The land of ice and snow
Updated: 2012-11-23 07:39
Skiers on the piste at the Yabuli International Ski Resort. Provided to China Daily
The popularity of skiing has snowballed in recent years and harbin in northern China has embraced the surge
The birthplace of skiing, with a proud history and an eclectic mix of culture, Harbin, in northern China's Heilongjiang province, is an ideal location to experience the Chinese piste.
It is believed the first forms of skiing began here as early as 600BC. Today the sport is experiencing something of a renaissance in China, and with snow 150 and 200 days a year, it's not surprising that Harbin is at its center.
The city also boasts a rather cosmopolitan history. It was the birthplace of both the Jin (1115-1234) and Qing (1644-1911) dynasties. Towards the end of the 19th century Russia built the terminus of the Chinese Eastern Railway here helping to fuel economic growth.
During the late 1900s, Harbin became a well-known international commercial port and home to more than 160,000 foreign residents from 33 countries. This multicultural history has left Harbin with an interesting legacy of colonial architecture, including the beautiful St. Sofia Orthodox Church.
The city is also famous for its ice and snow sculpture festival, which attracts thousands of visitors each year from China and abroad.
For those heading to Harbin for a ski vacation, here are some of the top places to visit.
1. Yabuli International Ski Resort
One of the biggest and best ski resorts in China, Yabuli, which is 200 kilometers east of downtown Harbin, was the hunting ground of Chinese emperors during the Qing Dynasty.
It's known for having good skiing conditions, high mountains and snow that is neither powdery nor hard.
The resort has snow, on average, for around 170 days a year, usually lasting from November to April.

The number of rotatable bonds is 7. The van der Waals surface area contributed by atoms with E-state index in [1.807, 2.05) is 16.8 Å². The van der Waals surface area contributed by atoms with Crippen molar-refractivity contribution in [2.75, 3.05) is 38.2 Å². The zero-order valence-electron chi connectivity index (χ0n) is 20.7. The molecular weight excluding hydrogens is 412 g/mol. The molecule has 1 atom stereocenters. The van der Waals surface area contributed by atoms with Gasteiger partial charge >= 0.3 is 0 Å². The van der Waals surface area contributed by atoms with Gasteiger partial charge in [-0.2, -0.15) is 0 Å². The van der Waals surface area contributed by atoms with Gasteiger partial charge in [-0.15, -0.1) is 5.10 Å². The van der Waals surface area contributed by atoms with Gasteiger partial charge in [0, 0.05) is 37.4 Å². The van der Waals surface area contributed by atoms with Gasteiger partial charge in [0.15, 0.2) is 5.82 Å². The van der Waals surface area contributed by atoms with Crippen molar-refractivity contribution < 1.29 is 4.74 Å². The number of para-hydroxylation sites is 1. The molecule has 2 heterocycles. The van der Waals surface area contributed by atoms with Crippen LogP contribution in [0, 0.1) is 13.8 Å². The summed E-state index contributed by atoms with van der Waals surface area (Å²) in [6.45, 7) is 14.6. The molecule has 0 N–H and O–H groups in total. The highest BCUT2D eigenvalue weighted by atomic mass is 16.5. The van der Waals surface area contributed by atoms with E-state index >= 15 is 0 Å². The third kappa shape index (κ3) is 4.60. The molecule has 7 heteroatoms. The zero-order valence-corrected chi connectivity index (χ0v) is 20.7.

It is also the largest training center for alpine skiers in China and has been host to many skiing competitions, including the 3rd Asian Winter Games and 24th World University Winter Games.
Aside from skiing, the resort has a range of other facilities, including a mini golf course, tennis courts, hot air balloons and paragliding.
2. Erlongshan or Longzhu (dragon pearl) Ski Resort
Located 65 kilometers west of Harbin, this ski resort has become popular as a host to festivals and international freestyle skiing competitions.
It includes two trails for beginners, six for intermediate and advanced skiers and the first children's ski slope in China.
The resort's total area is around 780,000 square meters and includes a pristine lake enclosed by two mountain ranges.
At the center of the lake is a small island and the scene is said to resemble two dragons eating a pearl, which is where the resort gets its name.
The surrounding countryside makes Erlongshan a popular destination for both the winter ski season and year round.
3. Harbin Moon Bay Ski Field
Covering 200,000 square meters, this resort offers a host of activities besides skiing, including horse and sled riding.
For something a little different, it also offers night skiing.
4. Eurasian Window Ski Field
Located in the Harbin Window of Eurasia Theme Park, this ski resort includes two runs, one for beginners and another for intermediate skiers.
Set among pine trees, it is an all-inclusive destination that also offers sightseeing, entertainment and a gym.
Influenced by Russian, Mongolian and Korean food, Harbin cuisine is very international compared with most of China.
Khleb, a kind of Russian bread, is popular. With a hard crust and soft, fragrant inside, it is ideal for carrying with you on a hiking or skiing trip.
Another Harbin favorite is hong chang (smoked red sausage). Made with lean meat, it comes covered in a thin layer of charcoal dust, from being smoked over wood. The sauage between khleb makes an ideal sandwich.
Because of its long winters, hot barbecue and hotpot meals are also popular in the city.
(China Daily 11/23/2012 page22)